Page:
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Risk Management: Dollar-Cost Averaging Thumbnail

Risk Management: Dollar-Cost Averaging

Smart investors know that trying to time the market is often futile. Instead, you plan ahead and invest in such a way as to minimize risk and maximize your returns. Whether you are a seasoned investor or just getting started, dollar-cost averaging could be beneficial.

What is dollar-cost averaging?

Dollar-cost averaging entails investing a set amount of money into an investment portfolio over regular intervals. Rather than investing a large sum of money at once, dollar-cost averaging makes investments on a regular interval over time. If you are saving money into a company-sponsored 401(k) or 403(b), you are already making use of dollar-cost averaging.

There are a number of benefits to this approach. Specifically, dollar-cost averaging can help you:

  • Buy more shares: Over the long term, the price of assets tends to move higher. By dollar-cost averaging, you will purchase more shares when markets are down and fewer shares when markets are high.
  • Invest consistently: Dollar-cost averaging maintains consistency as investments are systematic.
  • Set it and forget it: Rather than trying to time the market in the short term, dollar-cost averaging invests on a regular schedule. This ensures investment decisions are not swayed by emotion and allows you to allocate time elsewhere. This is an especially useful strategy if the idea of monitoring the stock market makes you queasy.

A case for lump-sum investing

There is research that shows that over the long term, lump sum investing can outperform dollar-cost averaging. If you get a bonus or a sudden inheritance, you are generally better off investing it as soon as possible. While returns are not guaranteed, markets have historically risen over most periods of time meaning that the highest returns are earned simply by being fully invested.

Who Should Use Dollar-Cost Averaging?

Dollar-cost averaging is a strategy that can best help new investors, or those without much money to invest at the outset. If you are investing for the long term, dollar-cost averaging is a safer way to get started investing as you spread out your purchases over time. However, if you have a lump sum to invest, you may want to pursue another investing strategy.1,2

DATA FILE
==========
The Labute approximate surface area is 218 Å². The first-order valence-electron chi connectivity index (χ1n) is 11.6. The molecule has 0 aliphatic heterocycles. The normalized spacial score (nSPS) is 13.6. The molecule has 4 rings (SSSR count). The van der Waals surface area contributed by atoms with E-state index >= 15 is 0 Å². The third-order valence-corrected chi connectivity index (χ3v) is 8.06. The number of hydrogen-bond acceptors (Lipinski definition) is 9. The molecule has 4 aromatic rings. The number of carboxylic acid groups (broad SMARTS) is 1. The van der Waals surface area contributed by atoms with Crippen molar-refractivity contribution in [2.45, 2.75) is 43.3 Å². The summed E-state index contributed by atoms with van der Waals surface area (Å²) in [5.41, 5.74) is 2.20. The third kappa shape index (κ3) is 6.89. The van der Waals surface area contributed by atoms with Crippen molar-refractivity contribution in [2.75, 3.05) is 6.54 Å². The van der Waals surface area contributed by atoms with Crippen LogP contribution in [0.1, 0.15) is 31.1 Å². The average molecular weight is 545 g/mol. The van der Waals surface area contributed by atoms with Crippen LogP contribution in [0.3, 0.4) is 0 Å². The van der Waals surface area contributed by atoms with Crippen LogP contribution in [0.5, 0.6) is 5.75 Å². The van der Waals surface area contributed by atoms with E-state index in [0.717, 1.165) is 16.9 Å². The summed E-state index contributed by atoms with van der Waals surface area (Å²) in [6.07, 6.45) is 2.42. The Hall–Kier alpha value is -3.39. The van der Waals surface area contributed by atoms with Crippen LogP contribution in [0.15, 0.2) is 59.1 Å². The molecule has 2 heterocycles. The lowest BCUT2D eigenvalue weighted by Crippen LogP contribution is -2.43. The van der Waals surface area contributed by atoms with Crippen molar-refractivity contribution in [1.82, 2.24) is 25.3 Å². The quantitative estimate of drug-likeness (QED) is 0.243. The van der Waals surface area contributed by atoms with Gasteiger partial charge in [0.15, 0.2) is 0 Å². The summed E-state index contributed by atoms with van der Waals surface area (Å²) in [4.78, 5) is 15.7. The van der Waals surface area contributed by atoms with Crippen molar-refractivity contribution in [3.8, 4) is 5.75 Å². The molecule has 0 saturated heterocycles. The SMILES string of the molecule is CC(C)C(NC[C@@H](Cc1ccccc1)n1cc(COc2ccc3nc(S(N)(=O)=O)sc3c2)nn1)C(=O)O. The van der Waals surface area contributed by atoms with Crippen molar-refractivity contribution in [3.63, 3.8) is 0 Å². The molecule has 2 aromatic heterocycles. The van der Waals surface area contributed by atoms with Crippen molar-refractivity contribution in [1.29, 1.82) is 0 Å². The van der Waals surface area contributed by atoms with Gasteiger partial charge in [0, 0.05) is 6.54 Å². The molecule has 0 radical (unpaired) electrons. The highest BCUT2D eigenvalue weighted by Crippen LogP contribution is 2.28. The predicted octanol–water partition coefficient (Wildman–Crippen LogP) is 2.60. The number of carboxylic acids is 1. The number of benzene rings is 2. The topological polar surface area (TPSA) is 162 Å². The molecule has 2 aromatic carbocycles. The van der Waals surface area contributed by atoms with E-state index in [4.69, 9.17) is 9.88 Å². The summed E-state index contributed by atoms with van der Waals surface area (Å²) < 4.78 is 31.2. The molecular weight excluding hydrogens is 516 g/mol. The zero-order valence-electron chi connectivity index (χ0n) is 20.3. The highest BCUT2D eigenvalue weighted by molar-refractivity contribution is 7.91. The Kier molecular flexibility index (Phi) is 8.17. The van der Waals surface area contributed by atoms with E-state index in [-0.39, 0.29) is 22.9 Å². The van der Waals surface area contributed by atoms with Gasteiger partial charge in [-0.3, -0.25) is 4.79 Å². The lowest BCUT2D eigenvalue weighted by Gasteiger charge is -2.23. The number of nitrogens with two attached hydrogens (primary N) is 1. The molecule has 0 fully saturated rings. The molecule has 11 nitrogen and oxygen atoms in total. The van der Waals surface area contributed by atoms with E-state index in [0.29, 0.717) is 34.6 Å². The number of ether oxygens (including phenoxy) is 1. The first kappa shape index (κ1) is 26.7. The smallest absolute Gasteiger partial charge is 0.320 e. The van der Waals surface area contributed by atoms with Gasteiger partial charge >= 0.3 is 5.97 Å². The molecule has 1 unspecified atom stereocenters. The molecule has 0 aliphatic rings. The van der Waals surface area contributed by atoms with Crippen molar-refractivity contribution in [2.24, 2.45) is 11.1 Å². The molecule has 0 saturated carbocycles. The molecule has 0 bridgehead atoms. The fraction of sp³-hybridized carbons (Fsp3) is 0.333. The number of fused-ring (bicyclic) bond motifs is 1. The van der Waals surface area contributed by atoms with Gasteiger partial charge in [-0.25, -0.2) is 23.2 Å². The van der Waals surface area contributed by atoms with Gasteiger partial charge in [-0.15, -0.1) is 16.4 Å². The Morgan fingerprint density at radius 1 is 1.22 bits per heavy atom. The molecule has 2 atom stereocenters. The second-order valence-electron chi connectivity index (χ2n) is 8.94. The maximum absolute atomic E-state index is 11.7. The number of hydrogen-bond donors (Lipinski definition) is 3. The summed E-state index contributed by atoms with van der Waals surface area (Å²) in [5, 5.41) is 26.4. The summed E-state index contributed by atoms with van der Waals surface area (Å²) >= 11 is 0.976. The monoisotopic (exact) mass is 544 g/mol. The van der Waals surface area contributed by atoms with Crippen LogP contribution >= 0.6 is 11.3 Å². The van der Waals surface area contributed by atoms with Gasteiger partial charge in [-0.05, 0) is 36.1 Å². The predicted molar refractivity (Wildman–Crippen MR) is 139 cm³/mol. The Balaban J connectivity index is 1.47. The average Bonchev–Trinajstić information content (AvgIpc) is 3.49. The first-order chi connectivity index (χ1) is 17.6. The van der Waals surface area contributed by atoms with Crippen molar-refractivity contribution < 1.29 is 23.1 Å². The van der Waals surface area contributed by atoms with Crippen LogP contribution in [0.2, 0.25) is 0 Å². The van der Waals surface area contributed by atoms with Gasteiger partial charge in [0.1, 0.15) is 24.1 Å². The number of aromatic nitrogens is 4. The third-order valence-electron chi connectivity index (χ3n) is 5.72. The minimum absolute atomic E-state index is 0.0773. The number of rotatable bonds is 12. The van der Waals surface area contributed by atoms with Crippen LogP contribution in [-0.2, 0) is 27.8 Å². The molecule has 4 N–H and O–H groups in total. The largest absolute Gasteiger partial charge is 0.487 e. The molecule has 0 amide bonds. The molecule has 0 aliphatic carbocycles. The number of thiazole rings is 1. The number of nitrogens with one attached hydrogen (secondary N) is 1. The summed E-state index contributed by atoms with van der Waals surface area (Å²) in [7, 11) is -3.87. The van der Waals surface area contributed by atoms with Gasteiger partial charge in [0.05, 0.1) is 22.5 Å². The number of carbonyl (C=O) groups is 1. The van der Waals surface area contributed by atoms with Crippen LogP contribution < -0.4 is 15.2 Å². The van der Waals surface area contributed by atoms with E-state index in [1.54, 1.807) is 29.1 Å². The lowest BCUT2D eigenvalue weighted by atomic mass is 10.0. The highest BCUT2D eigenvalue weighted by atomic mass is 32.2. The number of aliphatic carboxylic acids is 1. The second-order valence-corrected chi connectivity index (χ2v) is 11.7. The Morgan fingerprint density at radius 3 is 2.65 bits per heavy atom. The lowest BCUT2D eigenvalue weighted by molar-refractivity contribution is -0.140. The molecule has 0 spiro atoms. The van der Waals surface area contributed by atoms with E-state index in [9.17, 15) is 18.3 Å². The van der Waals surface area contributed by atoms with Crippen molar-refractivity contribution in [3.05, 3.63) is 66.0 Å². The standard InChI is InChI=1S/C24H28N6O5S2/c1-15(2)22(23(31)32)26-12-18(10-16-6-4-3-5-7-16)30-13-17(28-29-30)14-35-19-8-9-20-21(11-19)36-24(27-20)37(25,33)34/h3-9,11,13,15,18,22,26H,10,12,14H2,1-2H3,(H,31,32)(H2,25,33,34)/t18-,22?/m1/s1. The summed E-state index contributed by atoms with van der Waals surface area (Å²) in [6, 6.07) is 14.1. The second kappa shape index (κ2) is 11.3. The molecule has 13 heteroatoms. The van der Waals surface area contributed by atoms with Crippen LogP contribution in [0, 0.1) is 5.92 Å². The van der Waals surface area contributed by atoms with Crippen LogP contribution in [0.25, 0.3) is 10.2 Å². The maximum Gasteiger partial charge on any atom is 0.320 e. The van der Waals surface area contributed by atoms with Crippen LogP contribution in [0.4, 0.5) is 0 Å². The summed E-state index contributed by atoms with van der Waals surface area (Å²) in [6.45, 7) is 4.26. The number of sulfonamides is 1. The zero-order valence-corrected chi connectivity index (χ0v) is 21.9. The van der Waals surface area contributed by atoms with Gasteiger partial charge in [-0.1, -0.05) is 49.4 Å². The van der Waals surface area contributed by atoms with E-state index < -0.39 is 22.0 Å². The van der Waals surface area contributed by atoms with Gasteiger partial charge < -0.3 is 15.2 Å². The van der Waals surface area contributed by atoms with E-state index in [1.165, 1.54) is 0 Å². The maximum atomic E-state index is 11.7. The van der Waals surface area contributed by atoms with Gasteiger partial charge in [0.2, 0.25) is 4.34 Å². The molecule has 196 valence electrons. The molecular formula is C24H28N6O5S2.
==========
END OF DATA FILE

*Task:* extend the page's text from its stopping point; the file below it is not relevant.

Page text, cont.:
If you have questions about your investment strategy or how to invest a lump sum CONTACT US.

  1. https://www.businessinsider.com/dollar-cost-averaging
  2. https://www.forbes.com/advisor/investing/dollar-cost-averaging/

This content is developed from sources believed to be providing accurate information, and provided by Twenty Over Ten. It may not be used for the purpose of avoiding any federal tax penalties. Please consult legal or tax professionals for specific information regarding your individual situation. The opinions expressed and material provided are for general information, and should not be considered a solicitation for the purchase or sale of any security.

This is not a recommendation and is not intended to be taken as a recommendation. This material was prepared for general distribution and is not directed to a specific individual.

LPWM LLC does not provide tax, legal or accounting advice. This material has been prepared for informational purposes only, and is not intended to provide, and should not be relied on for, tax, legal or accounting advice. You should consult your own tax, legal and accounting advisers.